Before appearing in front of Dalton, Wheeler's men had destroyed about two miles of track on the railroad south of Dalton, but by noon of the 17th the road was again in running order. Believing General Steedman to have sufficient troops at his disposal to beat off any further attack on the railroad, our whole attention was directed to the reduction of Atlanta, and at the same time it was determined to take advantage of the absence of the enemy's cavalry to make one more effort to break the macon and Western Railroad. Accordingly on the 18th Brigadier General J. Kilpatrick, commanding Third Cavalry Division, was directed to attack and destroy both railroads, and for this purpose he was re-enforced by two brigades taken from Garrard's cavalry division, stationed on the left of the army. With this force, numbering in all about 4,000 men and two batteries of artillery, General Kilpatrick moved out from Sandtown on the evening of the 18th. He met the enemy's cavalry pickets when only a short distance out from Sandtown on the Chattahoochee, and skirmished with them to Jonesborough on the Macon railroad, driving them through that place. For six hours the command was engaged destroying the track, &c., until near midnight of the 19th, when part of his command was attacked done mile below the town and driven in, but subsequently the enemy was repulsed.
Toward daylight of the 20th he moved in the direction of McDonough, and thence across country back to the railroad near Lovejoy's Station, reaching that point at about 11 a. m. on the 20th. There he met a brigade of infantry, and although repulsed at first, finally checked the advantage being gained by the enemy and drove him back with heavy loss. While thus engaged fighting infantry, a heavy force of cavalry with artillery came up in his rear, and he found he was completely enveloped. Determining at once to break the enemy's line and extricate his command from its delicate position, he decided to ride over the enemy's cavalry and retire on McDonough. The movement was successfully made and resulted in a complete rout of Jackson's cavalry division, numbering 4,000 men, leaving in our hands 4 guns, 3 battle-flags, and all his wagons. Some prisoners were taken and the enemy's loss in killed and wounded is known to be large. Reforming his command, Kilpatrick fought the enemy's infantry for an hour longer, when finding his men running out of ammunition, he retired in the direction of Latimer's and Decatur without further molestation, reaching the latter place on the afternoon of the 22d.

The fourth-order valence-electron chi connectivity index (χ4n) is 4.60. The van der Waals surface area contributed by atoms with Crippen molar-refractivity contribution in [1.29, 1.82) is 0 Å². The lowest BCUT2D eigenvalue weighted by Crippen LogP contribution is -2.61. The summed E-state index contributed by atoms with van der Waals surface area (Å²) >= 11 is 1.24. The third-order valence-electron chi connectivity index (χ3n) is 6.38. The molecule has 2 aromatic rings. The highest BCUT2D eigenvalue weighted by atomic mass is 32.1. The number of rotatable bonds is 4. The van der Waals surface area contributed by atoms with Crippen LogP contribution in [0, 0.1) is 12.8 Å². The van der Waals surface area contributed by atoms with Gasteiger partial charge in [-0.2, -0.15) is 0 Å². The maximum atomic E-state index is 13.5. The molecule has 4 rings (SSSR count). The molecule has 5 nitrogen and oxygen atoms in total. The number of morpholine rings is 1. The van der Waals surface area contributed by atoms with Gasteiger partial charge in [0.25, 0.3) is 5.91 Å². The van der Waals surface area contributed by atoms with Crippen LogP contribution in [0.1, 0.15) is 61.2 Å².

For details I have the honor to refer you to General Kilpatrick's official report forwarded herewith; as also to that of Lieutenant G. I. Robinson, commanding Chicago Board of Trade Battery, and to an article* in the Chattanooga Rebel, published at Griffin, Ga., August 25.
Pending the above movements to break the enemy's railroad communications, the troops in front of the city kept up a constant shelling of the fortifications and buildings of Atlanta, and, as refugees informed us, with marked effect. The heavy cavalry force under Wheeler still continued to threaten our railroad in Northern Georgia and East Tennessee without seriously interrupting communication with Chattanooga and Nashville. This, however, gave us no uneasiness, as we had a good accumulation of supplies within safe